Referring to the US-made Excalibur guided artillery shells, General Zaluzhny admitted that this type of ammunition “has significantly reduced capacity because its GPS targeting system is very sensitive to influence from combat complexes.” opponent’s electronics”.

Russia's Krasukha-S4 electronic warfare complex at the battlefield on September 13.  Photo: Russian Defense Ministry

Russia’s Krasukha-S4 electronic warfare complex at the battlefield on September 13. Photo: Russian Defense Ministry

Meanwhile, Pentagon spokesman Major General Charlie Dietz announced that “although the influence of Russian jamming activities on a number of systems provided by the US, including HIMARS rocket artillery, has been detected, That does not make these combinations ineffective.”

General Dietz said the Pentagon had taken measures to mitigate the above vulnerability, including “spending significant effort to redesign and update systems.” General Dietz said the updates “are being rolled out as quickly as possible.”

Ukraine claims it can increase domestic UAV production 100 hundred times this year. Minister of Digital Transformation of Ukraine Mykhailo Fedorov hopes that the country can achieve similar success in the field of electronic warfare, especially when UAVs are often victims of this form of warfare.

“We are expanding not only the scale of UAV production but also electronics in general, as well as the approach to electronic warfare,” Mr. Fedorov said. “Our entire doctrine of using this technology is changing.”

Minister Fedorov said that there is no need to deploy electronic warfare equipment to every corner of the battlefield but instead design systems that can be controlled remotely only to target enemy equipment. Mr. Fedorov also warned of the risk of electronic warfare systems causing a situation where “our troops shoot their own troops.”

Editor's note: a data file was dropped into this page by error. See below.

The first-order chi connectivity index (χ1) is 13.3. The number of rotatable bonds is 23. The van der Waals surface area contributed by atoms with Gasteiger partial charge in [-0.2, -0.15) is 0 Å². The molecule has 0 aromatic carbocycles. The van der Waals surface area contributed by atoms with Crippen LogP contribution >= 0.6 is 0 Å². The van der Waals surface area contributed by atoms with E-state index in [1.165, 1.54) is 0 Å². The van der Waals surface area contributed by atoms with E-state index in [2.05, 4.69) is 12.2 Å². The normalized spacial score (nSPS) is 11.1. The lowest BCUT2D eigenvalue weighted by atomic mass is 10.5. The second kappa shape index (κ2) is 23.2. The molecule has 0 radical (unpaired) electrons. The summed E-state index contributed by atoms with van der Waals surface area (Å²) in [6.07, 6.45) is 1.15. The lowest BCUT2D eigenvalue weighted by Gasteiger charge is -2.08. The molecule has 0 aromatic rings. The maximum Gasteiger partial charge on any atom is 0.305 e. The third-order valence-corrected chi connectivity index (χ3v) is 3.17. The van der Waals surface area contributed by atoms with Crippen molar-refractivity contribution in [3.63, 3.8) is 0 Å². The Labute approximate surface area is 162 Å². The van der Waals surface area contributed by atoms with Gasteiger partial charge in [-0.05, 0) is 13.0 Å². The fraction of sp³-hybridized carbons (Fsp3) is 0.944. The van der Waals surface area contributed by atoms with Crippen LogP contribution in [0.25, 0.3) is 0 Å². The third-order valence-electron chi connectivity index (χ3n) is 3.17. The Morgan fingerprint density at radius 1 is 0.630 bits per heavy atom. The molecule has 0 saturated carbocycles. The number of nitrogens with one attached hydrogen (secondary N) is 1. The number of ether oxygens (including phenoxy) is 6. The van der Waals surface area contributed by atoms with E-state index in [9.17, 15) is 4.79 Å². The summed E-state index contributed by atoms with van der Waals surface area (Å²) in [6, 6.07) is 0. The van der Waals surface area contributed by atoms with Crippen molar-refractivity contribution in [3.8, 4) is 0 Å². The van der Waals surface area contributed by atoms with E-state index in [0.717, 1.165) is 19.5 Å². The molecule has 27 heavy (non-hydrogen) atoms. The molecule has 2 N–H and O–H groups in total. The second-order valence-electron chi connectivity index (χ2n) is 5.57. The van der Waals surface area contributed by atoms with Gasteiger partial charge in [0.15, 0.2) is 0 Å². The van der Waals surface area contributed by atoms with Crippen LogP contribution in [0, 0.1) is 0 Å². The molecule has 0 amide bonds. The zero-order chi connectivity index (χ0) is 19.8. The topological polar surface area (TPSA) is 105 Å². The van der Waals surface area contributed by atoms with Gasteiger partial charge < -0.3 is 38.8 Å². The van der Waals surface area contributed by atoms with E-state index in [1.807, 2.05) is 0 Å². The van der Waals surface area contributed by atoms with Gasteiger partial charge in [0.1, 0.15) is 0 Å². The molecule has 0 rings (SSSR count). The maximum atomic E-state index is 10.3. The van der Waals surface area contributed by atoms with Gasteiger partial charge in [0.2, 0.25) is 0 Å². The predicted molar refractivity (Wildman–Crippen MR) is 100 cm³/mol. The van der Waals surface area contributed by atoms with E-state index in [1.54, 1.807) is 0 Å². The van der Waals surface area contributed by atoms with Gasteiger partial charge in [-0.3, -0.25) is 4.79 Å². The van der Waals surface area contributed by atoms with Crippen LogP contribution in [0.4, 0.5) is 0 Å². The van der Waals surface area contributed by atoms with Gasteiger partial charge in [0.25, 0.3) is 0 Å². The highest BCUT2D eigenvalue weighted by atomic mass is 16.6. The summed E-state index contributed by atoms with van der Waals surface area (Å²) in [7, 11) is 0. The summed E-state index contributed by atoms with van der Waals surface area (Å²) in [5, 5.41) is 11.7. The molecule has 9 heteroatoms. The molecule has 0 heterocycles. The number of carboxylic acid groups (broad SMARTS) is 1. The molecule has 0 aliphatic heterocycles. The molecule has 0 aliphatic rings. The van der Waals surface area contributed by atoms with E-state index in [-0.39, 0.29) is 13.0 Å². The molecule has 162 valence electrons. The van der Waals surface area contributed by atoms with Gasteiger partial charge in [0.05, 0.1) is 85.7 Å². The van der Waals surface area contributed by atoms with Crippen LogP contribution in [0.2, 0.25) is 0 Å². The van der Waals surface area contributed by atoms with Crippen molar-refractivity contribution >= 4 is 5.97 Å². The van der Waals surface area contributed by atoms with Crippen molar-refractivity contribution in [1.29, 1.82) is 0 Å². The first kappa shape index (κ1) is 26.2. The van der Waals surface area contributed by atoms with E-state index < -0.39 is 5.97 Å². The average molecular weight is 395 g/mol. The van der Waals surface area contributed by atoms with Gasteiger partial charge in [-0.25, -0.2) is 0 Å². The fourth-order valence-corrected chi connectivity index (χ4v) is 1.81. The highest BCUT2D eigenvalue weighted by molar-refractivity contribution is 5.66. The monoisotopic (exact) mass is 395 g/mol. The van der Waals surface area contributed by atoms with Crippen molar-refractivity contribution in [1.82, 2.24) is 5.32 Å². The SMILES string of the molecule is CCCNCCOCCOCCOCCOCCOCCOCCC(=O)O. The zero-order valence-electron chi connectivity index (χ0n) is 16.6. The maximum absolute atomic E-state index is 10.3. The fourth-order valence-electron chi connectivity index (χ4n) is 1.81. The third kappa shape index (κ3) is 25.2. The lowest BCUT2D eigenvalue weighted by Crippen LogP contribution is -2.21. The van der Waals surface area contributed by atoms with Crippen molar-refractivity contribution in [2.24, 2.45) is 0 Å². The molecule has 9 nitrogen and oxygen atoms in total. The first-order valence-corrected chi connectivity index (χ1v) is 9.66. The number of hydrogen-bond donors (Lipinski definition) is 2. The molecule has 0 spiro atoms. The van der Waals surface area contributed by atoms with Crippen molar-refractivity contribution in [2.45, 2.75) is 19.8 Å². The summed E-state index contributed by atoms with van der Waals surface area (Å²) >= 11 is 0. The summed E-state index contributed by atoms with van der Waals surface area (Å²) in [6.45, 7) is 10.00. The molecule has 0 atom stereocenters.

In a report published in November 2022, the British Royal Institute for Defense and Security Studies (RUSI) said Russia faces a big problem that its electronic warfare complexes jam the main communications system. of your unit. This forces Russian forces to narrow the scale of electronic warfare.

Mr. Fedorov said that the most important thing for Ukraine today is to possess programming technology for UAVs to target the enemy’s electronic warfare complexes on a large scale. Western media believe that this is a game-changing factor for Ukrainian soldiers operating UAVs like Petrychenko.

According to Petrychenko, the hope of Ukrainian soldiers is that videos of attacks on Russian electronic warfare equipment are widely shared. Many Ukrainian soldiers use social networks, so any such video will serve as a handbook to help them increase their skills in identifying the antennas of electronic warfare complexes that Russia deploys in the country. Battlefield.

Kari Bingen, director of the Aerospace Security Project at the US-based Center for Strategic and International Studies (CSIS), commented that what is happening in the Russia-Ukraine conflict “will shape the war.” modern school.”

“The modern battlefield is where electronic warfare capabilities and tactics are integrated into conventional force operations,” Ms. Bingen said.

General Dietz said the US “is actively evaluating and adjusting our strategy” in electronic warfare, as well as considering it a “fundamental aspect of current and future military engagement.”

Minister Fedorov said Ukraine is investing directly in electronic warfare with a priority on domestic production and said the country needs Western support in terms of equipment and expertise. “The West has all the technology we need. The important question is how to use them,” Mr. Fedorov said.